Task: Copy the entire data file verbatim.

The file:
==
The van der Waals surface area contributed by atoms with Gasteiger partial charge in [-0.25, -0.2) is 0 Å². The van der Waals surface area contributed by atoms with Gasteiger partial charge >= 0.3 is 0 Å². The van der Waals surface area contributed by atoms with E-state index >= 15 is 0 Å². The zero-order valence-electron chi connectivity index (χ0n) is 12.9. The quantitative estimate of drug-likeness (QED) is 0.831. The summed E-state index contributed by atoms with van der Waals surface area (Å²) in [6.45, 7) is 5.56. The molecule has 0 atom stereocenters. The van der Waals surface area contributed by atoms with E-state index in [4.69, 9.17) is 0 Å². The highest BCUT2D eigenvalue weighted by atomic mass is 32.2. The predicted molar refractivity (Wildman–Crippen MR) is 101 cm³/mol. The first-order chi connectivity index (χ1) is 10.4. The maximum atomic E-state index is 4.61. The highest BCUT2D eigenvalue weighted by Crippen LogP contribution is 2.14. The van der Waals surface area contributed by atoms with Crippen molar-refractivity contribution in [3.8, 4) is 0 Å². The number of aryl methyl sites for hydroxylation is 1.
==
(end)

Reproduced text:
The van der Waals surface area contributed by atoms with Gasteiger partial charge in [-0.25, -0.2) is 0 Å². The van der Waals surface area contributed by atoms with Gasteiger partial charge >= 0.3 is 0 Å². The van der Waals surface area contributed by atoms with E-state index >= 15 is 0 Å². The zero-order valence-electron chi connectivity index (χ0n) is 12.9. The quantitative estimate of drug-likeness (QED) is 0.831. The summed E-state index contributed by atoms with van der Waals surface area (Å²) in [6.45, 7) is 5.56. The molecule has 0 atom stereocenters. The van der Waals surface area contributed by atoms with E-state index in [4.69, 9.17) is 0 Å². The highest BCUT2D eigenvalue weighted by atomic mass is 32.2. The predicted molar refractivity (Wildman–Crippen MR) is 101 cm³/mol. The first-order chi connectivity index (χ1) is 10.4. The maximum atomic E-state index is 4.61. The highest BCUT2D eigenvalue weighted by Crippen LogP contribution is 2.14. The van der Waals surface area contributed by atoms with Crippen molar-refractivity contribution in [3.8, 4) is 0 Å². The number of aryl methyl sites for hydroxylation is 1.